According to a recent study done at University of North Carolina at Chapel Hill, roughly 42.2 million Americans took out a mortgage between 2004 and 2007. As of February of 2011, 2.7 million or only 6.4% of those loans were lost to foreclosure. The study conservatively estimates that another 8.3% or 3.6 million households are at "immediate, serious risk" of losing their homes. This would add up to mean only @ 14.7% of all loans entered into during the last few years of the real estate bubble are going to end up in foreclosure. By their own study, that would mean we still have more than half way to go.
However, in my humble opinion, these numbers are extremely conservative. If approximately 1 out of every 2 mortgages in Florida are for more money than the property is worth and approximately, 1 out of every 8 mortgages, are in default, why would only 14.7% be lost to foreclosure. No one has a crystal ball, but I would propose that the number of people in default and in foreclosure is higher for those who took out loans at the peak, than those who took out mortgages before it. No matter how you slice it, even under conservative estimates, we have at least as much to go as we’ve been and so far it’s been over three years. Add on the problems of robo-signing, numerous lawsuits, class actions, the beginning of criminal prosecutions, and an understaffed judiciary, and that number swells even more. Even the researches of the study admit that their estimate is "probably low balling the problem."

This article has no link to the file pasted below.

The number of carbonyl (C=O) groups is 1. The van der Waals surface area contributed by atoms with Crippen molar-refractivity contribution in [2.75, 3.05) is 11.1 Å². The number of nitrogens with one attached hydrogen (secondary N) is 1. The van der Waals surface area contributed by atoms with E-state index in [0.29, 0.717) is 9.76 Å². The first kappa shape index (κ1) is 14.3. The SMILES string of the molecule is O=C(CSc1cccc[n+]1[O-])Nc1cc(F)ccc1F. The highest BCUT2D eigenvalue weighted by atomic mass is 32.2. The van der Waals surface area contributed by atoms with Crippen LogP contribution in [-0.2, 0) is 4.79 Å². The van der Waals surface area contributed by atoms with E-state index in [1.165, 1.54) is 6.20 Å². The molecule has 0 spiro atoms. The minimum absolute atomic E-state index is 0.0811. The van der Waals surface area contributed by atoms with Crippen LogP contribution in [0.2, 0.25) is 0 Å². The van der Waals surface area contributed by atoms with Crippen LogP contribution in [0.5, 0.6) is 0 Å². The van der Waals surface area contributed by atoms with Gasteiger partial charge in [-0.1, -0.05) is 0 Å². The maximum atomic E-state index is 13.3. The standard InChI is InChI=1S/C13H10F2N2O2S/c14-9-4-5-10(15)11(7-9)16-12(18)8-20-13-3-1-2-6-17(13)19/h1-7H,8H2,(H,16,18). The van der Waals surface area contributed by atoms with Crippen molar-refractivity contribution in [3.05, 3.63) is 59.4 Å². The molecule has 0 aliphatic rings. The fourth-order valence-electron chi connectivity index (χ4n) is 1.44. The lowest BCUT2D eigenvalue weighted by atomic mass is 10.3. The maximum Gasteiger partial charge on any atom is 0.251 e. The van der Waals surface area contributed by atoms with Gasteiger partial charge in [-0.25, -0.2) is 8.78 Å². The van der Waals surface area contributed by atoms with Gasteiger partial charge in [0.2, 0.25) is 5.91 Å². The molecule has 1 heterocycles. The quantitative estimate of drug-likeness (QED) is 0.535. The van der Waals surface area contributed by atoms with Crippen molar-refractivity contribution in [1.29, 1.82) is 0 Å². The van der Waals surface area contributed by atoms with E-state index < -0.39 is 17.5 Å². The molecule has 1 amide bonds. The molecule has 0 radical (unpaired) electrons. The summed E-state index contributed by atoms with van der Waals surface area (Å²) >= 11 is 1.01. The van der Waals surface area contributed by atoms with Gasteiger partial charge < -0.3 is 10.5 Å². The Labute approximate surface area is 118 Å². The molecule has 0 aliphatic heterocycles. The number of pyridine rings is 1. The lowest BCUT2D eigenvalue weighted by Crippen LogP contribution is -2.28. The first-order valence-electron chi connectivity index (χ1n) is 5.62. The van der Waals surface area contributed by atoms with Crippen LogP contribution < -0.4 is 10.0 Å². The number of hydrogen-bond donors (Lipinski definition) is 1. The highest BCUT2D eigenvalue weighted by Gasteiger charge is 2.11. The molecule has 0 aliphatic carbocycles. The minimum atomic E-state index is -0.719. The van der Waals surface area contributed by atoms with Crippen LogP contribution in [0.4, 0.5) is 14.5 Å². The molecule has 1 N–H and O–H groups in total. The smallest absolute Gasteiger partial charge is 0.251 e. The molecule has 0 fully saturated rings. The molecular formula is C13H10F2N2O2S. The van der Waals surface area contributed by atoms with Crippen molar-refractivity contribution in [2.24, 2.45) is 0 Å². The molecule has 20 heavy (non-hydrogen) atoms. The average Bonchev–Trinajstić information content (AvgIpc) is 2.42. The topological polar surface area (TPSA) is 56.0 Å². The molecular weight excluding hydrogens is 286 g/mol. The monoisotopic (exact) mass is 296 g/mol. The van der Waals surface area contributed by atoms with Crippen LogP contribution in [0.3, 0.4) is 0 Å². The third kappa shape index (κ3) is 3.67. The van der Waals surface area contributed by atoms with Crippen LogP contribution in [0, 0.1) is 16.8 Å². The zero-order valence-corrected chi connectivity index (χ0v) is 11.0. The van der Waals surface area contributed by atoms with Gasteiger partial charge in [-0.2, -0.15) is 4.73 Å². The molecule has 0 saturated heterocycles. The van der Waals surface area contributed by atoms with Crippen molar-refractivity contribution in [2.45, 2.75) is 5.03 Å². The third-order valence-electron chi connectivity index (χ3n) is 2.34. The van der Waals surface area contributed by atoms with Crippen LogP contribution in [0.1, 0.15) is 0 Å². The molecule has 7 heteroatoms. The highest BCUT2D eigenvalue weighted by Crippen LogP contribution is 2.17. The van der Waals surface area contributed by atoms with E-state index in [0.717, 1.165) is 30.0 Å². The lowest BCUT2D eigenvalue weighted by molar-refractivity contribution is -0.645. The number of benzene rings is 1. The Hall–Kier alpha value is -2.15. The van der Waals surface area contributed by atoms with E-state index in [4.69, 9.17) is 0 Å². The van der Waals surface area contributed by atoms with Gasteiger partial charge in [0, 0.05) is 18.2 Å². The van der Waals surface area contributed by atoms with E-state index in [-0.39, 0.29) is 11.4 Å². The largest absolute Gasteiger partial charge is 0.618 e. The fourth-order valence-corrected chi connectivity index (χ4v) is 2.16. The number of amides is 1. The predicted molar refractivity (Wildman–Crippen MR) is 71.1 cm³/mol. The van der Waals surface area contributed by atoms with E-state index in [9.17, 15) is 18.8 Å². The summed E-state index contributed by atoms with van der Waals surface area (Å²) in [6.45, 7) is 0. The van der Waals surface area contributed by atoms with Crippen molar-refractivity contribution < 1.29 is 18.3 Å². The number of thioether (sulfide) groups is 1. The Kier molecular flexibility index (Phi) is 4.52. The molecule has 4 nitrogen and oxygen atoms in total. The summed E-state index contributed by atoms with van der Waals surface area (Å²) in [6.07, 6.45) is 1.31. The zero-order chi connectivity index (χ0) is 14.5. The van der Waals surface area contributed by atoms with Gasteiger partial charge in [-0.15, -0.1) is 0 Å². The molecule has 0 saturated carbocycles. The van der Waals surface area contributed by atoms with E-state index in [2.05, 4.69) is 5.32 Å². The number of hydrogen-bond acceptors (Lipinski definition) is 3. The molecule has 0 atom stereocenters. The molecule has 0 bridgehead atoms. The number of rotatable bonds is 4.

On a side note, the spokeswoman for the study noted, "It’s industry which has painted this picture of ‘oh, it’s the borrower’s fault,’ that the homeowner is behind on mortgage payments," "But they do that to deflect attention from the unbelievably irresponsible lending they were doing."
To read the entire story click here: http://www.huffingtonpost.com/2011/11/17/foreclosure-crisis-center-for-responsible-lending_n_1099120.html
Evan M. Rosen
Rosen & Rosen, P.A.
4000 Hollywood Blvd, #725-S
Hollywood, FL 33021